Story URL:
Story Retrieval Date: 4/17/2015 11:34:49 AM CST

Top Stories

Danish hormone replacement therapy study challenges HRT risks

by Jennifer-Leigh Oprihory
Oct 10, 2012

Increased risk of mortality and heart ailments previously linked to hormone-replacement therapy may have been a result of delayed treatment times rather than of the treatment itself, according to a Denmark-based study published Tuesday by the British Medical Journal.

However, the pool of study participants - fit, white females who tended to smoke - may impede the applicability of study findings to other patient communities, notes an expert here.

The study, involving more than 1,000 women, demonstrated a decreased risk of death and heart ailments in women who underwent a 10-year hormone-replacement therapy regimen that started immediately after the onset of menopause. The study showed no increased risk of cancer, deep-vein thrombosis (a type of blood clot) or stroke associated with HRT. 

The study was conducted in response to questions as to whether treatment timing—the amount of time after menopause before hormone replacement therapy began— was linked to past heart and health-related outcomes in patients. Early treatment maximizes the potential health benefits of HRT, according to the study. 

The study funders included the University of Aarhus, the Karen Elise Jensen's Foundation and also pharmaceutical companies. "None of the funders had any influence on the study design, interpretation of data or the decision to publish the results," according to study authors.

According to a BMJ press release published today, the study followed a total of 1,006 women (504 of whom were treated with hormone-replacement therapy for 10 years as early as possible after  menopause and 502 who were not treated with it at all) during the treatment period. The women's health remained under observation for six years after treatment concluded in 2002.

"After 10 years of treatment the hormone-replacement therapy women had a 50 percent reduced risk of a cardiovascular event or death,” wrote Dr. Louise Lind Schierbeck in an email. She is an investigator for the study and did the research at Hvidovre Hospital near Copenhagen. She is now a physician with Bispebjerg Hospital in Denmark.“This persisted after the intervention stopped, thus 6 years later the risk was still reduced with 40 percent in the women who had received hormone-replacement therapy.”

The article states that group receiving hormone-replacement therapy experienced close to 50 percent fewer documented deaths (15) than did the untreated group (26). The same trend followed for the number of women experiencing what the paper calls a “primary composite endpoint,” or a hospital admission for heart failure, an occurrence of myocardial infarction or death after the beginning of the study, in a ratio of 16:33.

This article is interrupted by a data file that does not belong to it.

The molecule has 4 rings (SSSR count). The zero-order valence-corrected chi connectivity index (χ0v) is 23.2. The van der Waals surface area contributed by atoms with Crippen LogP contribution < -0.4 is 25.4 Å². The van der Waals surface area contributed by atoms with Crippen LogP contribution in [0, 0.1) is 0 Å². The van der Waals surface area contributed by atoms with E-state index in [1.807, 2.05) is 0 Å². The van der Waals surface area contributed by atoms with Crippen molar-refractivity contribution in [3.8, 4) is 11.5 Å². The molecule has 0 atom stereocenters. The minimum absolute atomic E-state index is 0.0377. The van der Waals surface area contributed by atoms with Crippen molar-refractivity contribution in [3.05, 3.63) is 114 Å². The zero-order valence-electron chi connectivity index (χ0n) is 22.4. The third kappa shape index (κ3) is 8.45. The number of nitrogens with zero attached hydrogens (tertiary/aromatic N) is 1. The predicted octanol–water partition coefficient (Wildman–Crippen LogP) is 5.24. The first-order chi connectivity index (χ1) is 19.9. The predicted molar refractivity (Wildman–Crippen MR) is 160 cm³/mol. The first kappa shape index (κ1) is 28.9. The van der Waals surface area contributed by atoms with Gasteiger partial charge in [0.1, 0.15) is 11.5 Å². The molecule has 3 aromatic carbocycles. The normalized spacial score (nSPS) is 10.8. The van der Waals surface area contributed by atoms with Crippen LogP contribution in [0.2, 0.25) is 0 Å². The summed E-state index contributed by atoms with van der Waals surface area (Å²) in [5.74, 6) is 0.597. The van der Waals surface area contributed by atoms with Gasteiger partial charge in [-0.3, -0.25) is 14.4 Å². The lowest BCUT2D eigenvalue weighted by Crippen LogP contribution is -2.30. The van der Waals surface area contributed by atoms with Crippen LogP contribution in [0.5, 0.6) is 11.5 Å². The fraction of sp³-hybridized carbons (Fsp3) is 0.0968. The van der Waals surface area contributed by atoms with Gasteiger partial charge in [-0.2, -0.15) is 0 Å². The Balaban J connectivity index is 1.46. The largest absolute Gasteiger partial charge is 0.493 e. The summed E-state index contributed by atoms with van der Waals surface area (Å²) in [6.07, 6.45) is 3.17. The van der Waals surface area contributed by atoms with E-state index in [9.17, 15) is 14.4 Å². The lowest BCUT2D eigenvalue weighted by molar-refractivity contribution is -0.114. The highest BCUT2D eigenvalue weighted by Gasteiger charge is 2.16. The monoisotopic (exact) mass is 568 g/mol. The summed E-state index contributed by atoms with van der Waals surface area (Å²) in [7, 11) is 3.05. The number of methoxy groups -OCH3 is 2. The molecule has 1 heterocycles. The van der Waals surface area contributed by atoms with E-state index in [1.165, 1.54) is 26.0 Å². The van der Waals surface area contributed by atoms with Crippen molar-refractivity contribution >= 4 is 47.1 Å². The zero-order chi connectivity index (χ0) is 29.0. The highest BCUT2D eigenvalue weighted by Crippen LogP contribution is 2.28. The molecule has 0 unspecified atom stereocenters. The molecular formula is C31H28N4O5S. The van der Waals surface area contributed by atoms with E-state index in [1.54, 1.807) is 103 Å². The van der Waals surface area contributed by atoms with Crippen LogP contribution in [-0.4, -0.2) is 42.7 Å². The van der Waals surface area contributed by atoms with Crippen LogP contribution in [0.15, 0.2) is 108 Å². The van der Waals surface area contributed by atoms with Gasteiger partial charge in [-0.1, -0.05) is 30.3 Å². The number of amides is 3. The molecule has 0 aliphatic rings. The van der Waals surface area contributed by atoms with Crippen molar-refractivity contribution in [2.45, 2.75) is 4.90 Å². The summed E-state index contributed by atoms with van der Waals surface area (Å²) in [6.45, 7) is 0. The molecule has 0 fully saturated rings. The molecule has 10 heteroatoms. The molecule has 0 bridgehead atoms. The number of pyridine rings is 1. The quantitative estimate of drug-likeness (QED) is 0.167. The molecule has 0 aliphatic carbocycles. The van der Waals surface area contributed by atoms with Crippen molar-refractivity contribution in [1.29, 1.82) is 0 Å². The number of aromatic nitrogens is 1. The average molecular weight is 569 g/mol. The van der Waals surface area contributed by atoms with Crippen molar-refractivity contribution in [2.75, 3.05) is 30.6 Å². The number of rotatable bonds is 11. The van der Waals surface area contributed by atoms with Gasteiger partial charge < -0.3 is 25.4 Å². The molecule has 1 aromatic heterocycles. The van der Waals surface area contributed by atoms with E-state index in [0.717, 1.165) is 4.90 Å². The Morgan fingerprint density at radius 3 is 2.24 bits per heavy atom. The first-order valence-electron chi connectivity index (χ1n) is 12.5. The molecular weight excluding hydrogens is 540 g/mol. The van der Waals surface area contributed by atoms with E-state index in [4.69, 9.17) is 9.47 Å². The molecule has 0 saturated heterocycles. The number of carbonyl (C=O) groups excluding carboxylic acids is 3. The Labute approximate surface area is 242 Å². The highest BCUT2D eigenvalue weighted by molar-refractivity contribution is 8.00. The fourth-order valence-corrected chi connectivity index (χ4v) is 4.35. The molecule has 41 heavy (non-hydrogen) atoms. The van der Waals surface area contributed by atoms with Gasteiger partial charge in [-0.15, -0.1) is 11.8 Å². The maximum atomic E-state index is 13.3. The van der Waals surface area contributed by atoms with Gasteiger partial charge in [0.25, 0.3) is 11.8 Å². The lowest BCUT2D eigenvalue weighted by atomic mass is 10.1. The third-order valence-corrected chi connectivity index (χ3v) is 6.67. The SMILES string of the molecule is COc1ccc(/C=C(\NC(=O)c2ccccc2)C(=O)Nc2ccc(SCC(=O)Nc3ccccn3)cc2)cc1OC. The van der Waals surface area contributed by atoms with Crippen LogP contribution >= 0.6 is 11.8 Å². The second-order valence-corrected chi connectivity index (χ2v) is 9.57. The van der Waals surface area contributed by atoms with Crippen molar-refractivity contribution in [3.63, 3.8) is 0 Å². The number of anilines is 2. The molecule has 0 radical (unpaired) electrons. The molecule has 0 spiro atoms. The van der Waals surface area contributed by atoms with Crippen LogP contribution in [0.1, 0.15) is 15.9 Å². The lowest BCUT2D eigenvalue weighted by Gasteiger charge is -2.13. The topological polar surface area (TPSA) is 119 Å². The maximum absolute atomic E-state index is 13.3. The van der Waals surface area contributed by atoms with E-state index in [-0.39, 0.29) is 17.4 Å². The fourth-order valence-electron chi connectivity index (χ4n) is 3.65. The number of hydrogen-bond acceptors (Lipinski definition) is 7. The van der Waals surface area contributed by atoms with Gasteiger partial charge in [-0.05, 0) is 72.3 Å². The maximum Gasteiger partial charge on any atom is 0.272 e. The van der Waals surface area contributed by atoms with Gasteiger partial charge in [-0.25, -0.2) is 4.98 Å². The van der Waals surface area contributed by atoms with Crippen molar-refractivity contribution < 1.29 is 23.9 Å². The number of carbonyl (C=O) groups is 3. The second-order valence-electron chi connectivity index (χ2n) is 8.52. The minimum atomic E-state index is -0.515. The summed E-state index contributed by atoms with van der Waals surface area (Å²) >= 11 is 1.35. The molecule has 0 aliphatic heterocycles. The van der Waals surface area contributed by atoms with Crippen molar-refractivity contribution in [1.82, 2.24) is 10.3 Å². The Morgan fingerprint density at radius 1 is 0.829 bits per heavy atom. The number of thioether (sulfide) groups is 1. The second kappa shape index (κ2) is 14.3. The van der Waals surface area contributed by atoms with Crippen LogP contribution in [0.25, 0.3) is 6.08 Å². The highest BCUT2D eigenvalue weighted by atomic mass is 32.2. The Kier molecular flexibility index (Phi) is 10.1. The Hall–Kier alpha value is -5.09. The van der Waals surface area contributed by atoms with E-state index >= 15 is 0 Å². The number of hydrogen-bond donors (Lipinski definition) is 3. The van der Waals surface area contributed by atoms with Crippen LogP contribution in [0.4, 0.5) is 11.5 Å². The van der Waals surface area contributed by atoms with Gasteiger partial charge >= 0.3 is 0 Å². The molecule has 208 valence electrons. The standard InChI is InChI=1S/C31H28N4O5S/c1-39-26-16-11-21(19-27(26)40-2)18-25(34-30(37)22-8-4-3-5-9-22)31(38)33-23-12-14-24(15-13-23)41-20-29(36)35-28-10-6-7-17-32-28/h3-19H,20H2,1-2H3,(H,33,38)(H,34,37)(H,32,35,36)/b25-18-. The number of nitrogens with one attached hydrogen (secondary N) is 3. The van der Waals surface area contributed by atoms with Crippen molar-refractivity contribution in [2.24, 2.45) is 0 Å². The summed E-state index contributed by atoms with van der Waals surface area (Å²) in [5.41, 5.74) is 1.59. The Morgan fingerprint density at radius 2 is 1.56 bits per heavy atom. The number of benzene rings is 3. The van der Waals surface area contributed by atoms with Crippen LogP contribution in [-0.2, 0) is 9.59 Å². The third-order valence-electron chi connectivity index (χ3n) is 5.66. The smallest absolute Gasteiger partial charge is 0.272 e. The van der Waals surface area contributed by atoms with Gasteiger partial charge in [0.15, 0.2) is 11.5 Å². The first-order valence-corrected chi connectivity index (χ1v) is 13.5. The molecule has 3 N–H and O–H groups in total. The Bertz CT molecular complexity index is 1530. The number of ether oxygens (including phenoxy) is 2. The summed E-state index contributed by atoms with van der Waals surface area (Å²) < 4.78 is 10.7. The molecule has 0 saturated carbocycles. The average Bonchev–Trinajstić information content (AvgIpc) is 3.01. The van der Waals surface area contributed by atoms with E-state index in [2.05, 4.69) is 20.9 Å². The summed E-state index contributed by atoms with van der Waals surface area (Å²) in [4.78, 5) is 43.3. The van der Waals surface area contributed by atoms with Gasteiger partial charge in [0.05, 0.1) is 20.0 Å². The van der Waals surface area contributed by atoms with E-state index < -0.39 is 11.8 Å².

“I think that they confirm what a lot of us have felt already," said Dr. Suzanne Kavic, Division Director for Reproductive Endocrinology at Loyola University Medical Center. "If you give hormone replacement in women who are close to their menopause, which is when we always intended to give it, that can be beneficial.”

“Some of the earlier studies—WHI [The Women’s Health Initiative] in particular—really did look at an older population of women, and, as you might expect, they would have more complications because they’re older and they have more preexisting disease,” Kavic said.

The WHI study was discontinued on May 31, 2002  in response to an advisory board’s recommendation to discontinue it in response to an overabundance of serious side effects including coronary heart disease, breast cancer and stroke.

The WHI study includes documentation of participants’ histories of heart problems, stroke, blood clots and cancer in its baseline characteristics data.

Notably, the lower age limit for the WHI study was set at 50 (five years older than the minimum age for the Danish study). The Danish study also differs in its methodical approach, including only healthy women and excluding women with histories of  “bone disease, uncontrolled chronic disease, previous or current cancer or thromboembolic disease,  current or past treatment with glucocorticoids for more than six months, current or previous use of hormone replacement therapy within the past three months, and alcohol or drug dependency,” according to the BMJ study article.

While Kavic praised the Scandinavian patient tracking model in enabling long-term studies like this one, she expressed concerns over the lack of diversity in the study population. 

“They have a phenomenal registry. So, because of their healthcare system, they’re able to follow patients long term. They lose very few patients to follow-up because they have great tracking systems, so they really get some wonderful data. But a limitation of that is the patients are very homogenous,” she said. The study population consisted of white, fit women who, in many cases, smoked.

In contrast, the Women’s Health Initiative study included more than 16,000 women and included whites, blacks, Hispanics and Asian/Pacific Islanders.


“The study was conducted in Denmark, thus Danish women were recruited (at the time the study was initiated the percentage of other ethnicities in the postmenopausal age was very small),” Schierbeck wrote in the same email. “The women were generally healthy and recently postmenopausal (max. two years post-menopause).”

“Can you extrapolate this to all of the patient populations?” asked Kavic. “That’s a very good question.”

“I think more studies like this, with maybe a more diverse population, would maybe be very helpful,” Kavic said.

For more information:

BMJ Official Press Release:
BMJ Article:
Women's Health Initiative - 2002 Article on the JAMA Website: